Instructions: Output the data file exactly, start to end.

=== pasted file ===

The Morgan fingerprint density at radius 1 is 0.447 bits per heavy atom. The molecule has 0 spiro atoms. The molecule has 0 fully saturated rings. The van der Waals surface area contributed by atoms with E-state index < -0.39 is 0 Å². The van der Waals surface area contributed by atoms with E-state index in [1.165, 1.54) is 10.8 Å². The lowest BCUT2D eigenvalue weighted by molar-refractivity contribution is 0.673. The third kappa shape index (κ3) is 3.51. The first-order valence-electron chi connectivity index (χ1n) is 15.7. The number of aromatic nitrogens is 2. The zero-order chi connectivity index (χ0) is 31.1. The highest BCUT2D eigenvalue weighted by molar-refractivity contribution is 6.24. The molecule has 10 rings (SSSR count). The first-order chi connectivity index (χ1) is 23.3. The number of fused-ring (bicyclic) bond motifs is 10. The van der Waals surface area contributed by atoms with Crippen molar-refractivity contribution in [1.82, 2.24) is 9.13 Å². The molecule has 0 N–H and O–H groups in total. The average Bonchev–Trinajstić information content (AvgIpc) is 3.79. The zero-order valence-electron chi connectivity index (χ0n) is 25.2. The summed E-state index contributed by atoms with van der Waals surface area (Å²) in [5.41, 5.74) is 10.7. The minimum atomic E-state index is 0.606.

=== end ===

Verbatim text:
The Morgan fingerprint density at radius 1 is 0.447 bits per heavy atom. The molecule has 0 spiro atoms. The molecule has 0 fully saturated rings. The van der Waals surface area contributed by atoms with E-state index < -0.39 is 0 Å². The van der Waals surface area contributed by atoms with E-state index in [1.165, 1.54) is 10.8 Å². The lowest BCUT2D eigenvalue weighted by molar-refractivity contribution is 0.673. The third kappa shape index (κ3) is 3.51. The first-order valence-electron chi connectivity index (χ1n) is 15.7. The number of aromatic nitrogens is 2. The zero-order chi connectivity index (χ0) is 31.1. The highest BCUT2D eigenvalue weighted by molar-refractivity contribution is 6.24. The molecule has 10 rings (SSSR count). The first-order chi connectivity index (χ1) is 23.3. The number of fused-ring (bicyclic) bond motifs is 10. The van der Waals surface area contributed by atoms with Crippen molar-refractivity contribution in [1.82, 2.24) is 9.13 Å². The molecule has 0 N–H and O–H groups in total. The average Bonchev–Trinajstić information content (AvgIpc) is 3.79. The zero-order valence-electron chi connectivity index (χ0n) is 25.2. The summed E-state index contributed by atoms with van der Waals surface area (Å²) in [5.41, 5.74) is 10.7. The minimum atomic E-state index is 0.606.